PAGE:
Bulking up your legs doesn't mean turning your lower limbs into tree trunks that resemble the Incredible Hulk's. Adding lean muscle mass can make your legs more shapely and defined, and the increased muscle may also boost your metabolic rate and burn extra calories. Trouble can raise its head, however, when you bulk in the wrong way and start adding stomach fat -- the number one thing you want to avoid in your quest for a stunning physique.
As dull as they may be, calories are the number one factor in building lean muscle. To bulk up, you need to eat an excess of calories to give your body energy to build muscle, but too many can lead to fat gain. Active women need 2,000 to 2,400 calories per day to maintain weight, according to the United States Department of Agriculture. To bulk, you'll probably need slightly more than this, but start with these figures to avoid excess fat gain.
Rather than whiling away your gym time on the leg extension and leg curl machines, hit the free weights hard. Free weights stimulate more muscle growth and give you a much bigger metabolism boost than machines, writes Cassandra Forsythe in "The New Rules of Lifting for Women." Base your leg routine around front squats or back squats with a barbell, dumbbell squats and lunges, deadlifts and step-ups.
Cardio may not be at the top of every bulker's priority list, but it is crucial in keeping a flat stomach while building muscle. Opt for high-intensity interval training that really tests your lower body -- think hill running, sprints on the stationary bike or sprints outside wearing a weighted vest. These not only burn a few calories to fight the stomach fat, but they also work your quads, glutes, hamstrings and calves, stimulating further muscle growth.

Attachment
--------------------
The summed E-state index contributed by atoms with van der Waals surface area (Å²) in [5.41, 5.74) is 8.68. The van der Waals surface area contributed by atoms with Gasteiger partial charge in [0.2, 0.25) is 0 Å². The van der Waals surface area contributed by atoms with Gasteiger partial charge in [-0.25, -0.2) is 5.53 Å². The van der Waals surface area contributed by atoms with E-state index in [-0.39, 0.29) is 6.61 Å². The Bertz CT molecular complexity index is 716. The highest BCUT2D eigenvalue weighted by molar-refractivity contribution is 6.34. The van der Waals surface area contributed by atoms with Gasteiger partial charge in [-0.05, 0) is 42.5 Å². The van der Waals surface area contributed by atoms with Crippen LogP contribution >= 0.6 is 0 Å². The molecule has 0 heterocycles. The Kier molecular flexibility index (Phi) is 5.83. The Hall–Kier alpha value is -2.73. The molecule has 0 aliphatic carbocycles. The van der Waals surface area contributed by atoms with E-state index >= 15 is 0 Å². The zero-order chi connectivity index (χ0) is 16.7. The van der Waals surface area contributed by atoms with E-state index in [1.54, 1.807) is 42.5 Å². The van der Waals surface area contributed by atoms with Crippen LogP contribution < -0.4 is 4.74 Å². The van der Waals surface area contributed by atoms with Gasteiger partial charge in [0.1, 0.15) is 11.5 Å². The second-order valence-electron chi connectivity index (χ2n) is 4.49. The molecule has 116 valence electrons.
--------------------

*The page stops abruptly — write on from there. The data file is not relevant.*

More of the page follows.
Schedule and Guidelines
Train your legs twice per week, leaving at least two days between workouts. Pick three to four exercises and perform each for four sets of five to eight reps. This may not seem like a lot, but five to eight reps with a heavy weight should be seriously challenging, according to strength coach Nia Shanks. If you can do 10 reps on one weight, it's time to bump it up. Add in two cardio sessions on separate days, each lasting just 15 to 20 minutes, but aim to work at maximum effort. Monitor your calorie intake daily and adjust it after your weekly weigh in. Look to add no more than half a pound each week -- any more than this will likely be increased fat. If you're not gaining muscle quickly enough, increase your intake slightly, or lower it if you're adding fat.
- Mayo Clinic: Strength Training: Get Stronger, Leaner, Healthier
- United States Department of Agriculture: Dietary Guidelines for Americans 2010
- New Rules Of Lifting For Women: Lift Like a Man, Look Like a Goddess; Cassandra Forsythe; December 2007
- Tribe Sports: Nia Shanks: Why Women Should Lift Heavy Weights
Mike Samuels started writing for his own fitness website and local publications in 2008. He graduated from Peter Symonds College in the UK with A Levels in law, business and sports science, and is a fully qualified personal trainer, sports massage therapist and corrective exercise specialist with accreditations from Premier Global International.